Payments firms and fintechs continue to compete with banks for talent. Not necessarily in terms of compensation but these firms can offer more of an open mandate and / or the start-up environment which can be less corporate. This is often especially attractive to more junior candidates. One such example is Klarna which continues to build out having acquired Close Brothers Retail Finance in the UK.

We have seen an increase in senior risk roles in European centres beyond Frankfurt, including Dublin, Amsterdam, Lisbon and Madrid. These roles tend to be about increasing a presence for risk in Europe as opposed to the relocation of specific roles from London.

EMEA – Legal In-House

Q4 has continued to deliver a range of positions across the legal sector. There has been a notable taking of the lead by smaller institutions in terms of where the recruitment volume in the market is, with many small businesses recruiting a 1st, 2nd or 3rd lawyer and disruptive challenger institutions gaining considerable traction.  Parallel to this, there has been a trend on the part of larger banks and funds to await greater certainty around Brexit.

Brexit planning has continued apace with many institutions launching the risk and control functions within their Brexit HQs in Germany, Ireland and Luxembourg.  France and the Netherlands have also been busy for this reason.

EMEA – Legal Private Practice

Despite continuing political uncertainty the private practice partner level market continues as buoyant as ever across the majority of practice areas. There has been a real uptake in the number of lateral hires within the projects and energy space, an area previously fairly quiet, and continued activity in the real estate sector across both corporate and finance due to a continuingly busy market. Hiring does still continue to be mostly dominated by the US law firms with Baker McKenzie at the forefront this quarter.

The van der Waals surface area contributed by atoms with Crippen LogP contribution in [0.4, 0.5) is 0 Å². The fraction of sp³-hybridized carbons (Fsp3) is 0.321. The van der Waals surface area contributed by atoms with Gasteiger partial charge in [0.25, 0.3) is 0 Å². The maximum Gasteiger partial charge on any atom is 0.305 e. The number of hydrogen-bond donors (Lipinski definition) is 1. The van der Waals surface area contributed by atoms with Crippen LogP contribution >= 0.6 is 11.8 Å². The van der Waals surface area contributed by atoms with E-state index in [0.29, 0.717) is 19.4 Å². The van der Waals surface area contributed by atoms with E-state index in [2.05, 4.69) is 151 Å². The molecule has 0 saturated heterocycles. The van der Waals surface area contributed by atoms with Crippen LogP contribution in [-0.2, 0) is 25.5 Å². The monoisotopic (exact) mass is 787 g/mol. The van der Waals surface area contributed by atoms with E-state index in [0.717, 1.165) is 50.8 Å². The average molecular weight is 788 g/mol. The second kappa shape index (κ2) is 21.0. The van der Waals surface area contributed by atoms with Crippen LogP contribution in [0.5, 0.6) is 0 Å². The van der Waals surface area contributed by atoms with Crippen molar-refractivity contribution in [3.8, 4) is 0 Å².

Concerns around a slowdown post-Christmas have proved unfounded with teams now ramped up to full capacity. It has been good to hear a general consensus of continued positivity for the upcoming quarter.

EMEA – Consulting

The contract market remains buoyant despite economic and political uncertainty around Brexit. In 2018, financial services firms have been under increased scrutiny by the regulator to improve controls and meet regulatory demands and this continues into 2019.

We predict regulatory change, including the introduction of Senior Manager’s Regime across additional financial services sectors, and Brexit strategy across the banking sector in particular will have the biggest impact on the contract market in 2019. MIFiD II and GDPR were tackled in 2018 but some contracts continue to roll into 2019. On the whole, Brexit was approached tentatively by many firms and this will need to change this year. Interim legal support will predominantly mirror the compliance contract market.

Across compliance, there has been a demand for financial crime professionals linked to money laundering scandals and the implementation of the first wave of cryptocurrency regulations. We predict the 6th money laundering directive (6AMLD) and the payment services directive (PSD2) will continue to increase compliance contractor numbers within the financial services sector. The risk landscape is also changing with skills shortages in credit and market risk. With FRTB aiming to standardise the treatment of market risk and impose stricter global capital requirements, we predict the market risk contract market will expand.